Statin Island


The fact that I even have to write this, pisses me off more than words. Ten years ago my doctor wrote me a prescription for a statin drug. Yes, the same one who wrote me for Xanax, Soma and Ambien. In the months and years that followed, I was plagued with muscle pain, headaches and dizziness. I couldn’t even pick up my computer bag. It put an end to almost all my physical activities. I never put the two together.

When I saw my doc about it, she farmed me out to a neurologist who prescribed Relpax for me with the bromide, “You are getting older, you know.” Soon, the Relpax began causing rebound headaches and I was on a slow journey to my wit’s end. I’m afraid to think what I would have taken to end my pain.

Meanwhile, all I’m getting is a quizzical look from my doc. I started looking my symptoms up on line and getting statin side effects. Back to querying my doc. She said, ” I don’t think that’s what you’re having, those side effects are not very common.” Now, I’m despondent. I’m gonna be some cranky old fat guy who is always in a bad mood because he has a headache.

Three neurologists later, I call the doctor’s office and instead of the doc I get her head nurse. I tell her I’m at the airport in Miami and my head is coming off my shoulders. I’m looking for some pain meds as my personality usually dictates.

She says, ” Well, you’re on a statin and that is the most common side effect.” YGBSM! I tell her I’m coming over there when I get back and they better get their story straight. I’m really worried because from what I’ve read, some of this muscle damage is irreversible.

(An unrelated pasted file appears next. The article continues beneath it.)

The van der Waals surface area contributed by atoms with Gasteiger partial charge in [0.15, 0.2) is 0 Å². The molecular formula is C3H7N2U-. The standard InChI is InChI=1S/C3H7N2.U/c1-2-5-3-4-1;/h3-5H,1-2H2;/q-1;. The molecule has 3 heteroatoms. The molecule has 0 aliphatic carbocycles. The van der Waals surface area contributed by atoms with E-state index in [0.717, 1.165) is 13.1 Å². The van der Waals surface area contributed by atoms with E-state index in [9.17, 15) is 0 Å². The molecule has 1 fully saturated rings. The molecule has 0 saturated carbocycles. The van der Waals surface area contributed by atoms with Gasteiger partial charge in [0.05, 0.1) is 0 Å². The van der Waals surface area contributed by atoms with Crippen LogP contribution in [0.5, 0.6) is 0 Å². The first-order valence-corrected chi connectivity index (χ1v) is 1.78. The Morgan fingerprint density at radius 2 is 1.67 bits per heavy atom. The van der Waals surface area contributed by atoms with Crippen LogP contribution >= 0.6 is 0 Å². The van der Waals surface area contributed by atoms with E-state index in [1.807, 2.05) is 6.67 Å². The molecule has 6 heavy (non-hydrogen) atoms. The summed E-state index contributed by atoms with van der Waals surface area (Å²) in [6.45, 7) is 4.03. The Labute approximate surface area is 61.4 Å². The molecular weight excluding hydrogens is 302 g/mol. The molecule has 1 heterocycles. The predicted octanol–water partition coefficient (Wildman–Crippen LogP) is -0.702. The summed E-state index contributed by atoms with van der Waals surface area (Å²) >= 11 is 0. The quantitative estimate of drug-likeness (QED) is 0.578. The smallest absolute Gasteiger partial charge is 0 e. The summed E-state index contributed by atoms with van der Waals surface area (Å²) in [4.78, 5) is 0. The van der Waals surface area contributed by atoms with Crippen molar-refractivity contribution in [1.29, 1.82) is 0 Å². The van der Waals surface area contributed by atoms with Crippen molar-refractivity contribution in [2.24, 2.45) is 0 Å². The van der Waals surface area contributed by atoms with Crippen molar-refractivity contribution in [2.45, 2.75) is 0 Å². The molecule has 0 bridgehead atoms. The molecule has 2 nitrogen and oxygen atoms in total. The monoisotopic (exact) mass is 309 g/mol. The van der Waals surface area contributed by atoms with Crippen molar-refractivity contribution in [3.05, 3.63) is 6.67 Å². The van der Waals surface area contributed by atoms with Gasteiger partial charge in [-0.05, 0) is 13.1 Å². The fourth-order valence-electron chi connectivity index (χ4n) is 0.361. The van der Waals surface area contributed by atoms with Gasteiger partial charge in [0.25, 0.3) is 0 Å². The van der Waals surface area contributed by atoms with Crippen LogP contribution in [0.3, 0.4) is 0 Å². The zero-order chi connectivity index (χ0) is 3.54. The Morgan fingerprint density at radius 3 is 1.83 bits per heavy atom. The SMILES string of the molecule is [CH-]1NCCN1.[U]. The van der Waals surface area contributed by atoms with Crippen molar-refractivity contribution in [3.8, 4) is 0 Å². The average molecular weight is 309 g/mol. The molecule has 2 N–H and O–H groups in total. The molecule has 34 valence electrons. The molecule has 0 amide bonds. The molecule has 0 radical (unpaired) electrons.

So I see the doc and now she is singing a different tune. I stopped the statin at the Miami airport. What is going on here? Madness.

One good day:

By now, you’re probably thinking I would have doctor-shopped myself out of this particular dilemma but it was not to be. She had already started me on an anti-anxiety med, muscle relaxers and a sleep med. The hook was set. I wasn’t going anywhere. At that point all I’m looking for is one good day. That was my mantra when I opened my eyes in the morning and my last prayer for the next day every night.

This would start the soul selling situation that would plague me for years.

The other guy:

Needless to say, none of my behavioral changes sat well with my wife. I never noticed that I was in a fog and she wasn’t. Ambien is a class of drug called a hypnotic. One of the side effects is that while you may appear awake, you are actually dreaming and you might incorporate what you’re dreaming about into your normal conversation. Which, as you can imagine, spooked the Bejeesus out of my wife.

The next morning when I would ask her about something, she would say, “The other guy did it.” The other guy referring to whoever it was in the living room with her. “OK, I get it,” I would say, but there was no way it was going stop me from getting some relief whether I was in pain or not. By that time I didn’t need it. But too late.

I’m usually a pretty suspicious person and I’ve seen docs do some pretty sketchy things when I was a rep, but denial gets stronger as willpower grows weaker. I had been pain seasoned and I was not going back. That took up a lot of years. Unbeknownst to me, my wife would set up an appointment with my doc just to yell at her. “Have you ever looked at his chart?” If I had known what she was doing, I most likely would have tried to stop her. Junkie problems.

I have since left my primary care doc and now get all my medical care from the VA. With their help I was weaned off of all the things that were stifling me. I still look back on those days with suspicion and question that doctor’s intent. Hippocrates as marketer? We’re lucky we have on-line resources these days if for nothing better that to ask intelligent questions. And we should. “Be careful” is a doctor’s C.Y.A. Don’t fall for it.


Please note: I welcome comments that are offensive, illogical or off-topic from readers in all states of consciousness.

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